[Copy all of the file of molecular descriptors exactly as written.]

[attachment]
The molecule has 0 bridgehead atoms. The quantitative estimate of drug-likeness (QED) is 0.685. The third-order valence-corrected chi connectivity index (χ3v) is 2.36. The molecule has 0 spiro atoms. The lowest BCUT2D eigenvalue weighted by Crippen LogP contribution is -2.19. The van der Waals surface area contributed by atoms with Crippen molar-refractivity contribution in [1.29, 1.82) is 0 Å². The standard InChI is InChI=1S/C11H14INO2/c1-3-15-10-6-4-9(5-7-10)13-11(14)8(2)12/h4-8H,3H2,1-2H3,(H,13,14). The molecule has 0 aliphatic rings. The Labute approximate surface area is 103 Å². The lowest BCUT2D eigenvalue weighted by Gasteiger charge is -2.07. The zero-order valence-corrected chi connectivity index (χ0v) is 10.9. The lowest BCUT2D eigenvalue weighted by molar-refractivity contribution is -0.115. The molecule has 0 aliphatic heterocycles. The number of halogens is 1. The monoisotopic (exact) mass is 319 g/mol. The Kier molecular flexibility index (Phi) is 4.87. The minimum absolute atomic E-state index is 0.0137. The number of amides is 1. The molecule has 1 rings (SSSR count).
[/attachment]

The molecule has 0 bridgehead atoms. The quantitative estimate of drug-likeness (QED) is 0.685. The third-order valence-corrected chi connectivity index (χ3v) is 2.36. The molecule has 0 spiro atoms. The lowest BCUT2D eigenvalue weighted by Crippen LogP contribution is -2.19. The van der Waals surface area contributed by atoms with Crippen molar-refractivity contribution in [1.29, 1.82) is 0 Å². The standard InChI is InChI=1S/C11H14INO2/c1-3-15-10-6-4-9(5-7-10)13-11(14)8(2)12/h4-8H,3H2,1-2H3,(H,13,14). The molecule has 0 aliphatic rings. The Labute approximate surface area is 103 Å². The lowest BCUT2D eigenvalue weighted by Gasteiger charge is -2.07. The zero-order valence-corrected chi connectivity index (χ0v) is 10.9. The lowest BCUT2D eigenvalue weighted by molar-refractivity contribution is -0.115. The molecule has 0 aliphatic heterocycles. The number of halogens is 1. The monoisotopic (exact) mass is 319 g/mol. The Kier molecular flexibility index (Phi) is 4.87. The minimum absolute atomic E-state index is 0.0137. The number of amides is 1. The molecule has 1 rings (SSSR count).